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Theatre & Taking Care of Your Audience

Photo from travels with my wife to New York City © Jon Hickenbottom

Photo from travels with my wife to New York City © Jon Hickenbottom

More and more I have been reflecting on how to pair my undergrad studies with my profession as a level designer . . .

I attended Cal State Northridge studying Theatre Arts for my undergrad. As a program, Cal State Northridge had a collective Theatre cirriculum. Every student was required to take courses in performance, production and history. This means—even if your ideal pursuit was acting—you were also required to take on a wide variety of courses including lighting design, stage design, theatre history, directing, voice/speech and acting. This comprehensive approach to learning created a well-rounded theatre program.

Among the excellent staff, one professor always stood out: Larry Biederman, acclaimed director who directed seven seasons at American Conservatory Theatre in San Francisco. I feel fortunate to be a part of his directing courses when he joined Cal State Northridge’s theatre staff.

Biederman demanded a certain degree of perfection. The class would individually prepare scenes we would then perform, followed with a critique. No matter how good your scene was, he would point out the smallest of details to heighten your awareness on your work. As you can imagine, this initially was very frustrating to hear. One seemingly unimportant detail, for example, was a single chair turned five degrees in the wrong direction, obstructing what could be a better view for the audience on the far left. Yet, as I began to release my ego, an appreciation for deeper awareness made headway and I then embraced the necessary path towards refinement and excellence in storytelling.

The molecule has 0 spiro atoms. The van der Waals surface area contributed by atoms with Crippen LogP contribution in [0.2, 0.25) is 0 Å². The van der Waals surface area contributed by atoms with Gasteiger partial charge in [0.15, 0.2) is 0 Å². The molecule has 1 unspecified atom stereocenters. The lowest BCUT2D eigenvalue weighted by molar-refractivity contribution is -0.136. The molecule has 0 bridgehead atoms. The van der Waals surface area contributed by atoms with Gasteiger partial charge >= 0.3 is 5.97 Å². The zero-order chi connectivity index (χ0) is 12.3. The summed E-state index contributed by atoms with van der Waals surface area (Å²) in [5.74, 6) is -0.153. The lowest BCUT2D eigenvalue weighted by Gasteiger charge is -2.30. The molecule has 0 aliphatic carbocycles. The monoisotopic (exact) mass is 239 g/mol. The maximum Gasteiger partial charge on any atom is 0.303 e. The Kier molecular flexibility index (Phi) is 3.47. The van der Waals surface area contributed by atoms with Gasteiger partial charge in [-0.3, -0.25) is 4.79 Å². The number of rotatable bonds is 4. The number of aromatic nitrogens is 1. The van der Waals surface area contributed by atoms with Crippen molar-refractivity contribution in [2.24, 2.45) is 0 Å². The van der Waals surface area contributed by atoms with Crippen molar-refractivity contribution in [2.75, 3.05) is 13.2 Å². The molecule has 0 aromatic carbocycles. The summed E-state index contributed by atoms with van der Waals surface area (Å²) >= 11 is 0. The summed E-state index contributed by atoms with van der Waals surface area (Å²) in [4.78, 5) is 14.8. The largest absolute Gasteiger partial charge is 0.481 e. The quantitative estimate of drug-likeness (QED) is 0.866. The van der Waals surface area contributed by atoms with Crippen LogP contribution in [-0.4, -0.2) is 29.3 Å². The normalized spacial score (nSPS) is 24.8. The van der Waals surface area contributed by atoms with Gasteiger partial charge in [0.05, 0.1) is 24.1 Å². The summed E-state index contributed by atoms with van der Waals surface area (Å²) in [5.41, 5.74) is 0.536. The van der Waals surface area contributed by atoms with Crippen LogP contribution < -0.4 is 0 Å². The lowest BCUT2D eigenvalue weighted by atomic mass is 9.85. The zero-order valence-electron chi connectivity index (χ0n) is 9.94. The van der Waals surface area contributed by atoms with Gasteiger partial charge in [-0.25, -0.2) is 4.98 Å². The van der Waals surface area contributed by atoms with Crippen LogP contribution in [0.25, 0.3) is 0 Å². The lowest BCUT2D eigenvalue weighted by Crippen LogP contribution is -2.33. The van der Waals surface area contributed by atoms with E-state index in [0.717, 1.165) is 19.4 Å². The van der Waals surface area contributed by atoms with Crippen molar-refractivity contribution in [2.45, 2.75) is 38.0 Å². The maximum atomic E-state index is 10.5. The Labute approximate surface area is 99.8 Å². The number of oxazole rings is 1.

Consider every aspect as a director or game designer for one ultimate goal—to take great care of your audience. Thoughtfulness, specificity and focus make beautiful, polished productions. While this hard, tedious work may go completely unseen, more than likely it will be felt by your audience. In the end, whatever I may be a part of, it is my artistic mission to ensure each audience feels taken care of.

Below are stills from Independent Shakespeare Company’s A Midsummer Night’s Dream production I was thankful to be a part of . . .


Jon Hickenbottom